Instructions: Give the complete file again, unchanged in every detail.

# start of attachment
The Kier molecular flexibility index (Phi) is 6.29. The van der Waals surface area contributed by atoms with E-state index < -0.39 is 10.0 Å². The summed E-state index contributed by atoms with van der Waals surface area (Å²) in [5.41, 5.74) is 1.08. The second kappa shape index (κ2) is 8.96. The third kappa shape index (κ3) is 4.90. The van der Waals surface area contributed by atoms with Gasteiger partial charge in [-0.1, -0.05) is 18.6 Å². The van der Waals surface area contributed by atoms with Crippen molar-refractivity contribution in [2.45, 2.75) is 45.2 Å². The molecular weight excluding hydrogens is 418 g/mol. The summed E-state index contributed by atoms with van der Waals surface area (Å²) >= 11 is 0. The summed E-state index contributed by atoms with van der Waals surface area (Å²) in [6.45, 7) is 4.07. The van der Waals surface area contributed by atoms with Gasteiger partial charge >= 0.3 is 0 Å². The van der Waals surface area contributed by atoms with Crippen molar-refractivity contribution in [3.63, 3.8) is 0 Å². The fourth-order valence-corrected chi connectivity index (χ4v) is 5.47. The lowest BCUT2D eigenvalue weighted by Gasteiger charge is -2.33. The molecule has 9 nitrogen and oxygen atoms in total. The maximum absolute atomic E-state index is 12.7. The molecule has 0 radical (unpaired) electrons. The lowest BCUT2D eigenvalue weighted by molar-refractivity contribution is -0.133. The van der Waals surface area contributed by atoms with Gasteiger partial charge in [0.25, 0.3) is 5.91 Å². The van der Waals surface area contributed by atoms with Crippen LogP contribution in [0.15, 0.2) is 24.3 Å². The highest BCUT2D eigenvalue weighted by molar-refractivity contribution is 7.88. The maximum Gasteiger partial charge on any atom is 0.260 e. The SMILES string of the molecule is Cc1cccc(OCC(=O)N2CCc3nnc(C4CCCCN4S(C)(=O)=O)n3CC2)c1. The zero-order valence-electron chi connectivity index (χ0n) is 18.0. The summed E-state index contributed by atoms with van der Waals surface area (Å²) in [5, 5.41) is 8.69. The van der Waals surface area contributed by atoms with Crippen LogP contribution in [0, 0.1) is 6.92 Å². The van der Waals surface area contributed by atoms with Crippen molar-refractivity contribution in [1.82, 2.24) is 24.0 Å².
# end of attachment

The Kier molecular flexibility index (Phi) is 6.29. The van der Waals surface area contributed by atoms with E-state index < -0.39 is 10.0 Å². The summed E-state index contributed by atoms with van der Waals surface area (Å²) in [5.41, 5.74) is 1.08. The second kappa shape index (κ2) is 8.96. The third kappa shape index (κ3) is 4.90. The van der Waals surface area contributed by atoms with Gasteiger partial charge in [-0.1, -0.05) is 18.6 Å². The van der Waals surface area contributed by atoms with Crippen molar-refractivity contribution in [2.45, 2.75) is 45.2 Å². The molecular weight excluding hydrogens is 418 g/mol. The summed E-state index contributed by atoms with van der Waals surface area (Å²) >= 11 is 0. The summed E-state index contributed by atoms with van der Waals surface area (Å²) in [6.45, 7) is 4.07. The van der Waals surface area contributed by atoms with Gasteiger partial charge >= 0.3 is 0 Å². The van der Waals surface area contributed by atoms with Crippen molar-refractivity contribution in [3.63, 3.8) is 0 Å². The fourth-order valence-corrected chi connectivity index (χ4v) is 5.47. The lowest BCUT2D eigenvalue weighted by Gasteiger charge is -2.33. The molecule has 9 nitrogen and oxygen atoms in total. The maximum absolute atomic E-state index is 12.7. The molecule has 0 radical (unpaired) electrons. The lowest BCUT2D eigenvalue weighted by molar-refractivity contribution is -0.133. The van der Waals surface area contributed by atoms with Gasteiger partial charge in [0.25, 0.3) is 5.91 Å². The van der Waals surface area contributed by atoms with Crippen LogP contribution in [0.15, 0.2) is 24.3 Å². The highest BCUT2D eigenvalue weighted by molar-refractivity contribution is 7.88. The maximum Gasteiger partial charge on any atom is 0.260 e. The SMILES string of the molecule is Cc1cccc(OCC(=O)N2CCc3nnc(C4CCCCN4S(C)(=O)=O)n3CC2)c1. The zero-order valence-electron chi connectivity index (χ0n) is 18.0. The summed E-state index contributed by atoms with van der Waals surface area (Å²) in [5, 5.41) is 8.69. The van der Waals surface area contributed by atoms with Crippen LogP contribution in [0, 0.1) is 6.92 Å². The van der Waals surface area contributed by atoms with Crippen molar-refractivity contribution in [1.82, 2.24) is 24.0 Å².